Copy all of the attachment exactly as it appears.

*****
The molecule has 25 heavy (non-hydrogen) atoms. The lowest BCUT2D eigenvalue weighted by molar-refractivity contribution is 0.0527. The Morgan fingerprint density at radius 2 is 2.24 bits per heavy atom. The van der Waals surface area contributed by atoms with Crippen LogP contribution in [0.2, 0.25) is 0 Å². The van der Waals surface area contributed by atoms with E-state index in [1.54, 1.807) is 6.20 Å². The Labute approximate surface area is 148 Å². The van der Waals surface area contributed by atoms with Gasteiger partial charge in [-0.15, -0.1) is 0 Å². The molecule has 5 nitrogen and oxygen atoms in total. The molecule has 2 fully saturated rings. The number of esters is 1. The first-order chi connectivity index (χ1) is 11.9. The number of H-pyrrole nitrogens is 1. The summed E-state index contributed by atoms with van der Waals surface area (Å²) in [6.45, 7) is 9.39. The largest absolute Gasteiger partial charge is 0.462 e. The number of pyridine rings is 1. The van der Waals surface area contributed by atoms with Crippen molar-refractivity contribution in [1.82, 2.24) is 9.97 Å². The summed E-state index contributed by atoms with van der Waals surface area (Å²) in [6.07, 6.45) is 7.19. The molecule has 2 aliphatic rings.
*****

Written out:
The molecule has 25 heavy (non-hydrogen) atoms. The lowest BCUT2D eigenvalue weighted by molar-refractivity contribution is 0.0527. The Morgan fingerprint density at radius 2 is 2.24 bits per heavy atom. The van der Waals surface area contributed by atoms with Crippen LogP contribution in [0.2, 0.25) is 0 Å². The van der Waals surface area contributed by atoms with E-state index in [1.54, 1.807) is 6.20 Å². The Labute approximate surface area is 148 Å². The van der Waals surface area contributed by atoms with Gasteiger partial charge in [-0.15, -0.1) is 0 Å². The molecule has 5 nitrogen and oxygen atoms in total. The molecule has 2 fully saturated rings. The number of esters is 1. The first-order chi connectivity index (χ1) is 11.9. The number of H-pyrrole nitrogens is 1. The summed E-state index contributed by atoms with van der Waals surface area (Å²) in [6.45, 7) is 9.39. The largest absolute Gasteiger partial charge is 0.462 e. The number of pyridine rings is 1. The van der Waals surface area contributed by atoms with Crippen molar-refractivity contribution in [1.82, 2.24) is 9.97 Å². The summed E-state index contributed by atoms with van der Waals surface area (Å²) in [6.07, 6.45) is 7.19. The molecule has 2 aliphatic rings.